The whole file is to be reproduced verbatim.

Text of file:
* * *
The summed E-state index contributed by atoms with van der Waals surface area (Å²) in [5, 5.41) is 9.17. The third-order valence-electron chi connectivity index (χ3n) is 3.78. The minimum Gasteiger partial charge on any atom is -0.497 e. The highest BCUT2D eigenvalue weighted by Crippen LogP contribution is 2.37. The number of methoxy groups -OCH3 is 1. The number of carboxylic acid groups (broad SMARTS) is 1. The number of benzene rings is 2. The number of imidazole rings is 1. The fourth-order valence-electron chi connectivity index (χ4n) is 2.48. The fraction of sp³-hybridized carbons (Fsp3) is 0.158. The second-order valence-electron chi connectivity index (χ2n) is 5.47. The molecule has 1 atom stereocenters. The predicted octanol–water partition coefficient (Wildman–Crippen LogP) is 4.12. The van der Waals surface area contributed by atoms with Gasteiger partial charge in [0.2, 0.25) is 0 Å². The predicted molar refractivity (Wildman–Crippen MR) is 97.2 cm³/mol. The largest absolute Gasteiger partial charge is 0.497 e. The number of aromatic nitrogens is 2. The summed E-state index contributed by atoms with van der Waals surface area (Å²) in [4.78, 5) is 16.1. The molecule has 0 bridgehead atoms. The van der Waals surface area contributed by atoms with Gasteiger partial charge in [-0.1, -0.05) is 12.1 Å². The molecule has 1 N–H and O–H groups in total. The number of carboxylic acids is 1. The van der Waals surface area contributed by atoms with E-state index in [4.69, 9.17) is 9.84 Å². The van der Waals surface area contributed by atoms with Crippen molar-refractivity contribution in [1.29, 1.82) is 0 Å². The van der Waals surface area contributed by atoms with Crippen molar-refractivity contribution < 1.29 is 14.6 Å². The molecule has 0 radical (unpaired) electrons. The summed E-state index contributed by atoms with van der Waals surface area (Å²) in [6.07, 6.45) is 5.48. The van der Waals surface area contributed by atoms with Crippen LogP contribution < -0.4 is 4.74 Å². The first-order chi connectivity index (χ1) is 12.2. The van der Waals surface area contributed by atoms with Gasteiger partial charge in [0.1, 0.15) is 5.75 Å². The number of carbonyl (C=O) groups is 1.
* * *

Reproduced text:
The summed E-state index contributed by atoms with van der Waals surface area (Å²) in [5, 5.41) is 9.17. The third-order valence-electron chi connectivity index (χ3n) is 3.78. The minimum Gasteiger partial charge on any atom is -0.497 e. The highest BCUT2D eigenvalue weighted by Crippen LogP contribution is 2.37. The number of methoxy groups -OCH3 is 1. The number of carboxylic acid groups (broad SMARTS) is 1. The number of benzene rings is 2. The number of imidazole rings is 1. The fourth-order valence-electron chi connectivity index (χ4n) is 2.48. The fraction of sp³-hybridized carbons (Fsp3) is 0.158. The second-order valence-electron chi connectivity index (χ2n) is 5.47. The molecule has 1 atom stereocenters. The predicted octanol–water partition coefficient (Wildman–Crippen LogP) is 4.12. The van der Waals surface area contributed by atoms with Gasteiger partial charge in [0.2, 0.25) is 0 Å². The predicted molar refractivity (Wildman–Crippen MR) is 97.2 cm³/mol. The largest absolute Gasteiger partial charge is 0.497 e. The number of aromatic nitrogens is 2. The summed E-state index contributed by atoms with van der Waals surface area (Å²) in [4.78, 5) is 16.1. The molecule has 0 bridgehead atoms. The van der Waals surface area contributed by atoms with Gasteiger partial charge in [-0.1, -0.05) is 12.1 Å². The molecule has 1 N–H and O–H groups in total. The number of carboxylic acids is 1. The van der Waals surface area contributed by atoms with E-state index in [4.69, 9.17) is 9.84 Å². The van der Waals surface area contributed by atoms with Crippen molar-refractivity contribution in [1.29, 1.82) is 0 Å². The van der Waals surface area contributed by atoms with Crippen molar-refractivity contribution < 1.29 is 14.6 Å². The molecule has 0 radical (unpaired) electrons. The summed E-state index contributed by atoms with van der Waals surface area (Å²) in [6.07, 6.45) is 5.48. The van der Waals surface area contributed by atoms with Crippen LogP contribution < -0.4 is 4.74 Å². The first-order chi connectivity index (χ1) is 12.2. The van der Waals surface area contributed by atoms with Gasteiger partial charge in [0.1, 0.15) is 5.75 Å². The number of carbonyl (C=O) groups is 1.